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In People v. Hosner, the Supreme Court held that an indigent criminal defendant facing retrial is presumptively entitled to a full and complete transcript of the prior proceedings. Defendant in this case was an indigent pro se defendant charged with making criminal threats, among other offenses. A jury deadlocked on the charges, the court declared a mistrial, and retrial was set. At a pretrial hearing, the trial court granted Defendant’s motion for a “complete record of trial transcripts.” Defendant received a transcript that included all witness testimony from the first trial but omitted the opening statements and closing arguments. The court then denied Defendant’s request for a transcript of the opening statements and closing arguments. After a trial, the jury found Defendant guilty as charged. The Court of Appeal affirmed, holding that Hosner’s presumption applies only to transcripts of witness testimony and not to transcripts of opening statements and closing arguments. The Supreme Court affirmed on different grounds, holding (1) a defendant facing retrial is presumptively entitled to a full transcript of the previous trial, including opening and closing statements; (2) when a defendant is denied only a portion of the transcript, the harmless error rule applies; and (3) the error was harmless in this case. View "People v. Reese" on Justia Law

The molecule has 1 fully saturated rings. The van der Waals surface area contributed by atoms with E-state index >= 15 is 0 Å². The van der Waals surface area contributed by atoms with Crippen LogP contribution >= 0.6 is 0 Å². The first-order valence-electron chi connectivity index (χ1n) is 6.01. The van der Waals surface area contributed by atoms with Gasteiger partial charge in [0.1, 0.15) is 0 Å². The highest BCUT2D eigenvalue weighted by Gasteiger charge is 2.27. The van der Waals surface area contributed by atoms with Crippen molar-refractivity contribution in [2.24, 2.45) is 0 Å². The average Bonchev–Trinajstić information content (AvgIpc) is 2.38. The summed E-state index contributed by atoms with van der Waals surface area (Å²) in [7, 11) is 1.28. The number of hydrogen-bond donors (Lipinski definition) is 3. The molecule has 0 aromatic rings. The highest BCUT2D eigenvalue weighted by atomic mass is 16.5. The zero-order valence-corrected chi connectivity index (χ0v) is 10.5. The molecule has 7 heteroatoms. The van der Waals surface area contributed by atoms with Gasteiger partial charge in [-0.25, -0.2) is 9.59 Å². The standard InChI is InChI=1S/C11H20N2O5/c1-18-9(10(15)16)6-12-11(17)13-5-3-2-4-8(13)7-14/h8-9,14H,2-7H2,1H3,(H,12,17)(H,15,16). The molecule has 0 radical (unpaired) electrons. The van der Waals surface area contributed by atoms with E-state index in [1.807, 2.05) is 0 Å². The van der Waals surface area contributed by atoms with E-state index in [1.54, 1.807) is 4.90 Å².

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Plaintiff, a minor, filed a complaint against Huntington Beach Union High School District (District), alleging that he was injured in a school football game. Plaintiff’s personal injury action accrued on October 31, 2011, the date of his diagnosis. Plaintiff did not file a claim within six months, as required by Cal. Gov't Code 911.2(a), but presented the District with an application to file a late claim nearly one year after the claim accrued. Because the District took no action on the application, it was deemed denied on December 8, 2012 by operation of law. Under Cal. Gov't Code 946.6(b), a petition for relief from the obligation to present a claim before brining suit must be filed within six months after a late claim application is either denied or deemed denied. Plaintiff did not file such a petition until October 28, 2013. The trial court rejected the petition. The court of appeal affirmed. The Supreme Court affirmed, holding that Plaintiff missed the six-month window for petition the trial court for relief, and therefore, the trial court properly dismissed the petition as untimely. View "J.M. v. Huntington Beach Union High School District" on Justia Law